Sundays in The Hage

Sundays

Sundays …

The Hage …

1960’s …

More childhood memories ….

Sundays were church day.  St Joseph’s in Baird Street.  We were always late.  My Mom was not a morning person, so we were always flying out the door at the last minute.  We sat in the same pew every week as did everybody else who went to church.  Heaven forbid if anybody sat in somebody else’s spot!  My Dad didn’t go to church with us – he was a Methodist, not a Catholic, but never went to church anyway and when he passed away 8 years ago, he was buried from the Catholic Church by Father Max.  We must have had connections, not sure if that’s good or bad.  Two of my boy cousins were altar boys.  They looked liked angels in their vestments and for an hour they behaved like angels, but other times both were definitely not angels.

After church, we stopped at my Granny and Grandpa’s house in Caledon Street.  Sunday morning tea was a ritual and a very important part of my growing up years.  For 7 years I was an only child, so this was  a happy time for me.  Playing with my cousins and pretending they were my siblings.  I had a real thing about not having siblings when I was younger it seems.  My oldest girl cousin always looked out for me.  She stood up for me as I had no sibling support when things went wrong or we were all being naughty and so I often copped the flack and was blamed for something I didn’t do.  I wasn’t always innocent, but I wasn’t always guilty either.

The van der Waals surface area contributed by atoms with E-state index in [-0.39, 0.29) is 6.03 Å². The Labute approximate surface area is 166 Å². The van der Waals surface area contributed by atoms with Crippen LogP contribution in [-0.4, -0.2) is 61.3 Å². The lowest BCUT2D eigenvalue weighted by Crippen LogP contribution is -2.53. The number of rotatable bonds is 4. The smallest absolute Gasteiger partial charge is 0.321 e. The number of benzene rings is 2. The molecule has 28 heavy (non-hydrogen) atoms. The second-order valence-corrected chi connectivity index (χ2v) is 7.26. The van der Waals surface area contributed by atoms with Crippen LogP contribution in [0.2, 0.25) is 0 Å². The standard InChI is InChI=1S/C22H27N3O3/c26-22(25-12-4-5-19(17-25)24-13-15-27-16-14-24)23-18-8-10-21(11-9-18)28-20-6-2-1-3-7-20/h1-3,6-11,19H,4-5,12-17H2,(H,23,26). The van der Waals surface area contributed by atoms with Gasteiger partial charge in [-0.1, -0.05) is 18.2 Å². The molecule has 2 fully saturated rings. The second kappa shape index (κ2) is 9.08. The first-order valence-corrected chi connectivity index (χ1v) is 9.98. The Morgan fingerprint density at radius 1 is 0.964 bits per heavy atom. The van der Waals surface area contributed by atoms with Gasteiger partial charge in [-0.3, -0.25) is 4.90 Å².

So the adults had tea and some home-baked delicacy my Granny had made.  None of the adults drank coffee in those days and if they did, it was usually only at breakfast time and the brand of the day was, wait for it – Ricoffy!  I don’t even think it was made with coffee beans, but was a chicory blend!  And everybody had sugar and full cream cow’s milk in their tea and their coffee in those days.  Boy, how things have changed.

As for the grandchildren, we would walk along the road to the “Fish Shop” on the corner of Caledon and John Streets where we were allowed to buy Joy Lollies which were ice lollies.  Guess how much they cost?  1c each!  I can remember walking along with 10c and we got change…If it was a special occasion, like one of our birthdays, we were allowed Banana Boy ice creams – they cost 3c each!  They were my favourite.

If the weather was good, all the adults sat outside on the front stoep of my grandparent’s house and we kids played on the front lawn.  We spent many hours playing hide and go seek, cops and robbers and if we had an empty cardboard box we would slide down the little hill in the front garden.  The grandchildren of today would think we were retards for sure, but my childhood memories are happy ones and I wouldn’t have wanted it any other way.

Photo credit: Shaz North